To celebrate our 45th anniversary (could it possibly be so long ago?) we decided to try camping in the insurance man's stomping grounds, Harney County.
We traveled 22 miles or so south of Burns, to a campground at The Narrows. This was named for a small spit of land dividing Malheur and Harney Lakes. It no longer is the only division, as the Lakes have shrunk over the years, but is stilled called the Narrows. There is now a restaurant/gift shop, and campground there, where once was a small thriving town at the turn of the 20th century.
This is High Desert Country, with only scrub, sagebrush and field grass in sight. The owners of the campground have planted, watered and tended trees to suit the desert environment, making our campsite shaded and pretty. The above tree (unknown species to me) was so pretty with dusty sage green leaves and dark red berries. I loved sitting beneath it and watching the birds come and go with beaks full of berries.
As you can see there were not a lot of people here, making it quiet and peaceful with only the coyotes calling at night. I loved seeing the blue skies from horizon to horizon full of bright sun in the daytime, as it traveled from sunrise to sunset.
We had decided on two of our favorite pastimes, mine a bit of solitary reading and relaxing and his going out to hunt for arrowheads in the desert (on private land with permission.) He got up early on Saturday and Sunday to head out, while I slept in until I wanted to get up to read and write letters. He came in around lunch time each day to clean up. His parents, Larry and Bethel drove out to join us for lunch on Saturday at the restaurant and then a bit of chatting and dozing at our campsite before returning home.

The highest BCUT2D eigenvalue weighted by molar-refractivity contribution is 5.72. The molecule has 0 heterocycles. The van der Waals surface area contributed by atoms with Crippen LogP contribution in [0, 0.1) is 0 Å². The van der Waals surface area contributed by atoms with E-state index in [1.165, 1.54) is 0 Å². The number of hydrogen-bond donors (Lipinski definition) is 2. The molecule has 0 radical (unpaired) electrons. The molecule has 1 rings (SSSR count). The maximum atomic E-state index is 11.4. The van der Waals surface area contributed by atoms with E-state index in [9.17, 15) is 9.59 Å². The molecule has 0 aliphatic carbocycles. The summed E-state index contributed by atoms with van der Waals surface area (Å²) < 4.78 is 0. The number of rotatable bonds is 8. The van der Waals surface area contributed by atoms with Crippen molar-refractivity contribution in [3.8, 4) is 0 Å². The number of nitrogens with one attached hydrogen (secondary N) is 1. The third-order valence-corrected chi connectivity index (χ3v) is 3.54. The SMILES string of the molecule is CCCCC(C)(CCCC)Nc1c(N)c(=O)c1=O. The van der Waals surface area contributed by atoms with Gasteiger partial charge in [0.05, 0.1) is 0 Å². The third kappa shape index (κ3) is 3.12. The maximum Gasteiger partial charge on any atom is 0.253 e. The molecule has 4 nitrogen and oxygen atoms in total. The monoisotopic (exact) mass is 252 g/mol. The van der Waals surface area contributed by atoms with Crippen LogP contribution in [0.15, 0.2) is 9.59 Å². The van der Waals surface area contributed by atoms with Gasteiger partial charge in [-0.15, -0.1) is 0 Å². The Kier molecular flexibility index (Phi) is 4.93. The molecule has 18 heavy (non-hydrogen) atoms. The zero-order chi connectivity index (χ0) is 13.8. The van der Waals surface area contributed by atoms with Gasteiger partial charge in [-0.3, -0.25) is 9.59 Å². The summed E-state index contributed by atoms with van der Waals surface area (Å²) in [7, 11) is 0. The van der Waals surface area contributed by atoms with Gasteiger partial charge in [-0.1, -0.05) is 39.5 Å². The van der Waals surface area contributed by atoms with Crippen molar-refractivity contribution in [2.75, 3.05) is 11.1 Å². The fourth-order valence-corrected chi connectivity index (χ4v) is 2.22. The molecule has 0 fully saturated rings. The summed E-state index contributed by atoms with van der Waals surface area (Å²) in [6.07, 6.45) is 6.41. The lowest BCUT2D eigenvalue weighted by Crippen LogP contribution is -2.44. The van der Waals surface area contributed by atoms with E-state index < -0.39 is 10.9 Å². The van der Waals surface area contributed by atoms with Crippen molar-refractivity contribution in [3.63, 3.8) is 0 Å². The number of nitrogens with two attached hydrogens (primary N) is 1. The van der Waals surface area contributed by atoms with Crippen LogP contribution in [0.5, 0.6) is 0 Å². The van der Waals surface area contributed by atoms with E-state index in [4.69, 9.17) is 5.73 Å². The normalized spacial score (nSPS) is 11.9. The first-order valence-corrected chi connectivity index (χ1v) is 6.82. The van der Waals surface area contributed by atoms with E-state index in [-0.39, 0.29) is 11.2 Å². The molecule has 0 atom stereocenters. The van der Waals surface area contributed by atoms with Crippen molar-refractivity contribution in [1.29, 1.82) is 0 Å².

A perfect anniversary breakfast for one!
This is some beautiful country, for those who know how to appreciate it. After Mom and Dad left, we took a long drive. The above photo is green irrigated area with the Steens Mountains in the background. The 'notch' you see in the Steens is called Kiger Gorge and is famous for it's wild mustangs. The view from up there includes 3 states.
Some famous Harney County sites, and yes the population of Diamond does say 9. That's because there's not much of a town, but most live on ranches in the beautiful Diamond Valley.
The insurance man came back on Sunday with a big smile on his face. These were his reward, and boy did it make him happy. He is really good at finding these and appreciating the Native American work. (If you click on the photo to enlarge it you can appreciate them too!)
A campfire at night, in the belly of an old re-used wash machine basket, was just right before bed. We started before sunset, then watched a desert sky as it finally darkened and the summer stars appeared.
We were blessed with perfect weather and no bugs to speak of. After returning to Burns on Sunday, and a Chinese dinner with Mom and Dad, we left for home satisfied and still in love after 45 wonderful years.